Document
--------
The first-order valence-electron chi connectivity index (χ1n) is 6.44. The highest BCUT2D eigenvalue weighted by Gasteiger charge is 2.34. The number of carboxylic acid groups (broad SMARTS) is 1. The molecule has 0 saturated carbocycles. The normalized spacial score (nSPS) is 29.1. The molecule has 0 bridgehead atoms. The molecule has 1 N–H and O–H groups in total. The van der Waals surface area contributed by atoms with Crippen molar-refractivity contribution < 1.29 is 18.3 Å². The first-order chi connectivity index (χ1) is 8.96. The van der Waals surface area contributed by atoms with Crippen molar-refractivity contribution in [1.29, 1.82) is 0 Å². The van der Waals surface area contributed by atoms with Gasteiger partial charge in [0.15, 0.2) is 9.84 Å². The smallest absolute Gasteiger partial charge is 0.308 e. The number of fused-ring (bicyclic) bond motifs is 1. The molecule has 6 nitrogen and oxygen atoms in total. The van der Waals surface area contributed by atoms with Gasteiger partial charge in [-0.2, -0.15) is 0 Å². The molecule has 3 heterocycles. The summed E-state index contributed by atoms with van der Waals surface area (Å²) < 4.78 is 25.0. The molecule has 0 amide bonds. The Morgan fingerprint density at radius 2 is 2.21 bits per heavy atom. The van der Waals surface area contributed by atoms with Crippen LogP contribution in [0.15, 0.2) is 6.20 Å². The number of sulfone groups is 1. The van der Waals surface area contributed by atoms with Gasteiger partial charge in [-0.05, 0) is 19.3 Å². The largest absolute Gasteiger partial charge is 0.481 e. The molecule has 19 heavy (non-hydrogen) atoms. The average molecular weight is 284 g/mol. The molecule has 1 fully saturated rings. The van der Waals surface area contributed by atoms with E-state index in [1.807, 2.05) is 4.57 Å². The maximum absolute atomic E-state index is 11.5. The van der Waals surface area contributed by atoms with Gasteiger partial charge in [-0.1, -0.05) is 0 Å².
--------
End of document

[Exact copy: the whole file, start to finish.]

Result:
The first-order valence-electron chi connectivity index (χ1n) is 6.44. The highest BCUT2D eigenvalue weighted by Gasteiger charge is 2.34. The number of carboxylic acid groups (broad SMARTS) is 1. The molecule has 0 saturated carbocycles. The normalized spacial score (nSPS) is 29.1. The molecule has 0 bridgehead atoms. The molecule has 1 N–H and O–H groups in total. The van der Waals surface area contributed by atoms with Crippen molar-refractivity contribution < 1.29 is 18.3 Å². The first-order chi connectivity index (χ1) is 8.96. The van der Waals surface area contributed by atoms with Crippen molar-refractivity contribution in [1.29, 1.82) is 0 Å². The van der Waals surface area contributed by atoms with Gasteiger partial charge in [0.15, 0.2) is 9.84 Å². The smallest absolute Gasteiger partial charge is 0.308 e. The number of fused-ring (bicyclic) bond motifs is 1. The molecule has 6 nitrogen and oxygen atoms in total. The van der Waals surface area contributed by atoms with Gasteiger partial charge in [-0.2, -0.15) is 0 Å². The molecule has 3 heterocycles. The summed E-state index contributed by atoms with van der Waals surface area (Å²) < 4.78 is 25.0. The molecule has 0 amide bonds. The Morgan fingerprint density at radius 2 is 2.21 bits per heavy atom. The van der Waals surface area contributed by atoms with Crippen LogP contribution in [0.15, 0.2) is 6.20 Å². The number of sulfone groups is 1. The van der Waals surface area contributed by atoms with Gasteiger partial charge in [-0.05, 0) is 19.3 Å². The largest absolute Gasteiger partial charge is 0.481 e. The molecule has 19 heavy (non-hydrogen) atoms. The average molecular weight is 284 g/mol. The molecule has 1 fully saturated rings. The van der Waals surface area contributed by atoms with E-state index in [1.807, 2.05) is 4.57 Å². The maximum absolute atomic E-state index is 11.5. The van der Waals surface area contributed by atoms with Gasteiger partial charge in [-0.1, -0.05) is 0 Å².